Record days and lack of liquidity: Smoke and mirrors, spin and liquidity
The world of FX is full of contradictions and even though last month saw several platforms recording record days, it was also not uncommon to hear that liquidity had dried up. Here's Lee Oliver's view of what's really going on.
Even before the market went garrity in mid-August, several muckers had predicted that trouble was brewing. Some of this was based on useful knowledge that they’d gleamed from their contacts in the credit market combined with a realistic appraisal of the problems that were about to come home to roost. “You can’t polish a turd,” one of them warned me about the CDO market.
In early July, one of my contacts had suggested that I should write an article on what he described as the asymmetric relationship between banks and hedge funds. This, he argued, gave the funds access to greater liquidity than the liquidity providers themselves had access to – and it was being abused. When I mentioned that I was going to write the piece, he made another request. “Could you title it ‘Arbing ‘kin’ b*st*rds’?”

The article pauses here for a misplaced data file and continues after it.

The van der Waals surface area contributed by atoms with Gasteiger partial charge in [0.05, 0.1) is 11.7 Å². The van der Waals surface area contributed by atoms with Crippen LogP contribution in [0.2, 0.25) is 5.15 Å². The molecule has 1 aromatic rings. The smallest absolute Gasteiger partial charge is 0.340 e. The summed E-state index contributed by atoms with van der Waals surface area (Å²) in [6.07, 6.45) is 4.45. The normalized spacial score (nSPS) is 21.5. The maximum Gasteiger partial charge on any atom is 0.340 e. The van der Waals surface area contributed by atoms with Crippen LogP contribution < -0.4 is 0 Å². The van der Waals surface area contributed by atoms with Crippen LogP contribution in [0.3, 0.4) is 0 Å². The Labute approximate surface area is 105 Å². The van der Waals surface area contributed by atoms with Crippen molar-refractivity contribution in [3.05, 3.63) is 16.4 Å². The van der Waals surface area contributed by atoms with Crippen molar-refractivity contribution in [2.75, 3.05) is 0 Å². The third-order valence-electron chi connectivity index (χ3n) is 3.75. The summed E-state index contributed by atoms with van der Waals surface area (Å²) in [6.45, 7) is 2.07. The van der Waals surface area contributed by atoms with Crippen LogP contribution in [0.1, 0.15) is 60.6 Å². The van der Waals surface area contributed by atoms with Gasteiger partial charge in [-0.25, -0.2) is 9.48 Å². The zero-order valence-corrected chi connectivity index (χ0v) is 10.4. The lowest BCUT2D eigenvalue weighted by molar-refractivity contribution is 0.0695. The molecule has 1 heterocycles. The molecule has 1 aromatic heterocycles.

In the September issue of Euromoney, I take a look at the possibility that the surge in volumes seen in spot may well be disguising the fact that there are several faultlines running through the broader FX market, many of which centre round the relations between the sell and buy side.
The world of FX is full of contradictions and even though last month saw several platforms recording record days, it was also not uncommon to hear that liquidity had dried up.